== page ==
More mountain construction… plaster cloth over the foam board… once dried, painted with a thinned plaster paris mixture… the tunnel really looks good in its new home
Now the best part of the build… the mill pond drainage area… as you can see the original creek was fairly deep so a dam was constructed along the rail line to utilize unloading of the logs…
Mill pond drainage
Mill pond drainage area finally completed
On to the mill pond and sawmill…. started with excavating the foam from the mill pond area… poured in a thinned mixture of plaster paris and while still wet pushed in the logs to appear submerged and then once dried, painted the water a dingy green to simulate dirty mill pond water.
Then applied a gloss artist medium to give it a sheen appearance. The sign on the sawmill was printed on my printer and weathered. Trees have been added and many, many bundles of lumber stacks that had to be assembled.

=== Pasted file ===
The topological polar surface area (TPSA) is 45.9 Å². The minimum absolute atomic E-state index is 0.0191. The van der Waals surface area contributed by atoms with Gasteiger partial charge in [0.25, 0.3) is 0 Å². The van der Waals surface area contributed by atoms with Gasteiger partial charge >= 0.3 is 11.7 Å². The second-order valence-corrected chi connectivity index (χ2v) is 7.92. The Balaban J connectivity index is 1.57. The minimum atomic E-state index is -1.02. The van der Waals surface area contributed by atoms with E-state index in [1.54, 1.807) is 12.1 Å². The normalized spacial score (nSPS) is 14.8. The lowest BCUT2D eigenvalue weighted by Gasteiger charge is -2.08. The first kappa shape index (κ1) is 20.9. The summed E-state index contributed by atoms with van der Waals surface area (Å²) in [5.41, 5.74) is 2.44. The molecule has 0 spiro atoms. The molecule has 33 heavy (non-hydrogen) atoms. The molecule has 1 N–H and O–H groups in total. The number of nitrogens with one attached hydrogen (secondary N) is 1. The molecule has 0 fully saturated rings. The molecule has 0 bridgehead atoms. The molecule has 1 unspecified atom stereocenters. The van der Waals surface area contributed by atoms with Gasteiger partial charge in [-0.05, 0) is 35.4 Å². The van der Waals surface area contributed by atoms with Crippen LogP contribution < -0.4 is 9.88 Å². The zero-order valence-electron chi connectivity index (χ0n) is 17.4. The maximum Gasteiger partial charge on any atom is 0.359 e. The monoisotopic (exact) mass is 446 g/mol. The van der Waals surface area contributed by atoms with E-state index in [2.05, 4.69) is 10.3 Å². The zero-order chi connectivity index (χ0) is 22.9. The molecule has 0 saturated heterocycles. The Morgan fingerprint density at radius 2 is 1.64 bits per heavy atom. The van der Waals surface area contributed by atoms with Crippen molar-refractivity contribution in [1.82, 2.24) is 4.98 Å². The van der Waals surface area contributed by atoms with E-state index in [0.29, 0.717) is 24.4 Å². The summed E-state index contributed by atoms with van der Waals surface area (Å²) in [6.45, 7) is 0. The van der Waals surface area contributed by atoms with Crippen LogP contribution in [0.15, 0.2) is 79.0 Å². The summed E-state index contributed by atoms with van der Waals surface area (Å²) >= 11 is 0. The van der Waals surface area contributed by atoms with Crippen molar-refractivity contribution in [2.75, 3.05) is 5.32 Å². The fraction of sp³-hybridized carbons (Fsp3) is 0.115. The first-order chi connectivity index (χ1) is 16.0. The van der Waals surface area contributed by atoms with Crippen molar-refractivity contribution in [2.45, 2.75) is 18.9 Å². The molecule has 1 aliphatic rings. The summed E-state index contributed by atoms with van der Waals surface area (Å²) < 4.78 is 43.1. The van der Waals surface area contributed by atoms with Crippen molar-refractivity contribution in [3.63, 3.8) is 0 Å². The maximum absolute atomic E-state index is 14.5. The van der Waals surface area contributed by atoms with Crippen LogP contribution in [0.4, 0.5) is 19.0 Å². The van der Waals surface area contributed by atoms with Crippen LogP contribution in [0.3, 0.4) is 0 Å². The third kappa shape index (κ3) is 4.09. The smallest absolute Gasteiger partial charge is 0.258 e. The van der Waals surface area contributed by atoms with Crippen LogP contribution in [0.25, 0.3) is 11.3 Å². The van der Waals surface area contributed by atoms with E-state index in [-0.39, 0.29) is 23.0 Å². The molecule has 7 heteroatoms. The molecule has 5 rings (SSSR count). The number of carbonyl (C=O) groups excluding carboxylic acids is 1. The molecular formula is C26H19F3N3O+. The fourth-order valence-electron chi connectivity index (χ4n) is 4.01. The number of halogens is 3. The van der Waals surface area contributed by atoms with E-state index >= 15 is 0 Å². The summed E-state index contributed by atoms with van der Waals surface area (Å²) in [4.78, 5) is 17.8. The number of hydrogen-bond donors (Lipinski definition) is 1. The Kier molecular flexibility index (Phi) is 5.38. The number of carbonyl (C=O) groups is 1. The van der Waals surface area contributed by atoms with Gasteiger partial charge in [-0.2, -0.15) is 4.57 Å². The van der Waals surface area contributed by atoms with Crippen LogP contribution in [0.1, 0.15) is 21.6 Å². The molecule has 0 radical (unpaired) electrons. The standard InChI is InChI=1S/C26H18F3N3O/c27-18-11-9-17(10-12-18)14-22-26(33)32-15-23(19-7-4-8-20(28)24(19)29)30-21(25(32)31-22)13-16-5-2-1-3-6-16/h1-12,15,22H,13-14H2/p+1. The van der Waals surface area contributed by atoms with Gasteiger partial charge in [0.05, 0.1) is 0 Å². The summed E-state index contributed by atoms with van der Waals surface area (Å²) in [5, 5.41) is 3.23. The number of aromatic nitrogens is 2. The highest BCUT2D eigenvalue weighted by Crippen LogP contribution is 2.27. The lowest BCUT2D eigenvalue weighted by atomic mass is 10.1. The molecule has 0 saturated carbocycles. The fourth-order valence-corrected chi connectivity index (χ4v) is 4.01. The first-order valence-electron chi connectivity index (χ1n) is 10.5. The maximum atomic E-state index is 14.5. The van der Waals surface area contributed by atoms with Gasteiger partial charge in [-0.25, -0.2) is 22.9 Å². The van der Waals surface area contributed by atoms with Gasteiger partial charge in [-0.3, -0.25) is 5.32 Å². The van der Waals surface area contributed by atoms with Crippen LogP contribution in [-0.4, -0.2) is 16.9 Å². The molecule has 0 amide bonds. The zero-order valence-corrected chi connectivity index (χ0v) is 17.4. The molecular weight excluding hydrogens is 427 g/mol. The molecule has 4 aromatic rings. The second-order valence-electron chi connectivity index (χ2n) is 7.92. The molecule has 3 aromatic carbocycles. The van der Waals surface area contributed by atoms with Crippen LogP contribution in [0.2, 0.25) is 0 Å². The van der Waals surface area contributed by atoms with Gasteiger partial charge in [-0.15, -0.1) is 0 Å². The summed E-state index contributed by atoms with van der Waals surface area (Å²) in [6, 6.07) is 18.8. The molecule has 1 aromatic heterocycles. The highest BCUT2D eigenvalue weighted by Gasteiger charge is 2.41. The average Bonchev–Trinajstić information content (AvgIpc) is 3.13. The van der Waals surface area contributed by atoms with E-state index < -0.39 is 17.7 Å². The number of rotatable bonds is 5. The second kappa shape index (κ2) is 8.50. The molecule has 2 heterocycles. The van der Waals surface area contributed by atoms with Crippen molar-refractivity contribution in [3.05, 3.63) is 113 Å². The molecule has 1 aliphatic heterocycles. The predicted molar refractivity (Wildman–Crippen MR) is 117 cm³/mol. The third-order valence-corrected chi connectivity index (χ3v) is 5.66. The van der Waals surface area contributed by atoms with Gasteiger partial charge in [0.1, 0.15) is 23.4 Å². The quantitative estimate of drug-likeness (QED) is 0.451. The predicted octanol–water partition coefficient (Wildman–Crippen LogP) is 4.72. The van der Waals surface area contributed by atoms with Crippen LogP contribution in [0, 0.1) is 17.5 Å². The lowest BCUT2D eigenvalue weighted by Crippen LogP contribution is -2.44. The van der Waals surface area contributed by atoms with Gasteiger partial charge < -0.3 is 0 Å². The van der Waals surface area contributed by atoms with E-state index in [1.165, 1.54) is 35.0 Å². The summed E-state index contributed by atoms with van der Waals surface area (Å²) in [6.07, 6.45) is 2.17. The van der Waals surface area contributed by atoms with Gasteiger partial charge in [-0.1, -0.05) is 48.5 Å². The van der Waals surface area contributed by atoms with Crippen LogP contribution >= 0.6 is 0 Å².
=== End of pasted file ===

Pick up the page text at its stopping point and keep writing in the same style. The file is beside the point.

The lumber shed is a rail load out point along with truck loading. The tunnel portal shows signs of the older steam engines smoke stacks, which on occasion a steam powered climax makes an appearance.
An overall view of the raw material side and the production and retail industry side separated by a backdrop
Well…. there’s the ole girl…. Steam powered climax and diesel powered F7
Well, Al…that pretty much sums it up… by the way… a new larger layout is in the planning stage…
Thank you for allowing me to share this endeavor… of just under 2 years in the making.
Richard of Oklahoma”
A huge thanks to Richard for sharing his HO layout build – what a layout and so well documented too.